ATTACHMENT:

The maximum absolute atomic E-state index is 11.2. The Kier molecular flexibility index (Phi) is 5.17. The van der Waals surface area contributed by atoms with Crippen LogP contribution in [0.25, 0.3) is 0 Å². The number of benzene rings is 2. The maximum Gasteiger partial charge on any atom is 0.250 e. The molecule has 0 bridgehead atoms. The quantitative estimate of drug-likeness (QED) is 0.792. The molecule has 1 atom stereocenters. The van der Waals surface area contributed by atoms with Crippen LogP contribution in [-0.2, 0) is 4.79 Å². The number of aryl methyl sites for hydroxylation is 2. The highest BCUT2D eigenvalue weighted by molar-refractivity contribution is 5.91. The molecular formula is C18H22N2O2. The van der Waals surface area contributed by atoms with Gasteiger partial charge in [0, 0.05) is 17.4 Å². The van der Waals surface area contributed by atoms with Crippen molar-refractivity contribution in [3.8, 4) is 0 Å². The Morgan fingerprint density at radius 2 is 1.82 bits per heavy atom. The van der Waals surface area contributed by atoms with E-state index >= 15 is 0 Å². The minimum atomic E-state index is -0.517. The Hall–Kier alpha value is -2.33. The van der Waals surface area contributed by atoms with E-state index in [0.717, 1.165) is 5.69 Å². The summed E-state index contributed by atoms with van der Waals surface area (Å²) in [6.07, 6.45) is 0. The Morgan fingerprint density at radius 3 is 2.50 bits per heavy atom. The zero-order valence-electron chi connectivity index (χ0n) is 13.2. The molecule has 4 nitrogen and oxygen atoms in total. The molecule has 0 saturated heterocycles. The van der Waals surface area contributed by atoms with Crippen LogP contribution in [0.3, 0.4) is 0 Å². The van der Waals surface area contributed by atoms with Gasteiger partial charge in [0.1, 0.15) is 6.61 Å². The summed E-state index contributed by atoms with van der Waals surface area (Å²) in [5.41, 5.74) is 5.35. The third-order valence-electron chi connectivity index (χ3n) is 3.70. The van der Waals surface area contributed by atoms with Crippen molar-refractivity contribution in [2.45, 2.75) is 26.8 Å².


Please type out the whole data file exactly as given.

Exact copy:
The maximum absolute atomic E-state index is 11.2. The Kier molecular flexibility index (Phi) is 5.17. The van der Waals surface area contributed by atoms with Crippen LogP contribution in [0.25, 0.3) is 0 Å². The number of benzene rings is 2. The maximum Gasteiger partial charge on any atom is 0.250 e. The molecule has 0 bridgehead atoms. The quantitative estimate of drug-likeness (QED) is 0.792. The molecule has 1 atom stereocenters. The van der Waals surface area contributed by atoms with Crippen LogP contribution in [-0.2, 0) is 4.79 Å². The number of aryl methyl sites for hydroxylation is 2. The highest BCUT2D eigenvalue weighted by molar-refractivity contribution is 5.91. The molecular formula is C18H22N2O2. The van der Waals surface area contributed by atoms with Gasteiger partial charge in [0, 0.05) is 17.4 Å². The van der Waals surface area contributed by atoms with Crippen molar-refractivity contribution in [3.8, 4) is 0 Å². The Morgan fingerprint density at radius 2 is 1.82 bits per heavy atom. The van der Waals surface area contributed by atoms with E-state index >= 15 is 0 Å². The minimum atomic E-state index is -0.517. The Hall–Kier alpha value is -2.33. The van der Waals surface area contributed by atoms with E-state index in [0.717, 1.165) is 5.69 Å². The summed E-state index contributed by atoms with van der Waals surface area (Å²) in [6.07, 6.45) is 0. The Morgan fingerprint density at radius 3 is 2.50 bits per heavy atom. The zero-order valence-electron chi connectivity index (χ0n) is 13.2. The molecule has 4 nitrogen and oxygen atoms in total. The molecule has 0 saturated heterocycles. The van der Waals surface area contributed by atoms with Crippen LogP contribution in [0.3, 0.4) is 0 Å². The van der Waals surface area contributed by atoms with Gasteiger partial charge in [0.1, 0.15) is 6.61 Å². The summed E-state index contributed by atoms with van der Waals surface area (Å²) in [5.41, 5.74) is 5.35. The third-order valence-electron chi connectivity index (χ3n) is 3.70. The van der Waals surface area contributed by atoms with Crippen molar-refractivity contribution in [2.45, 2.75) is 26.8 Å².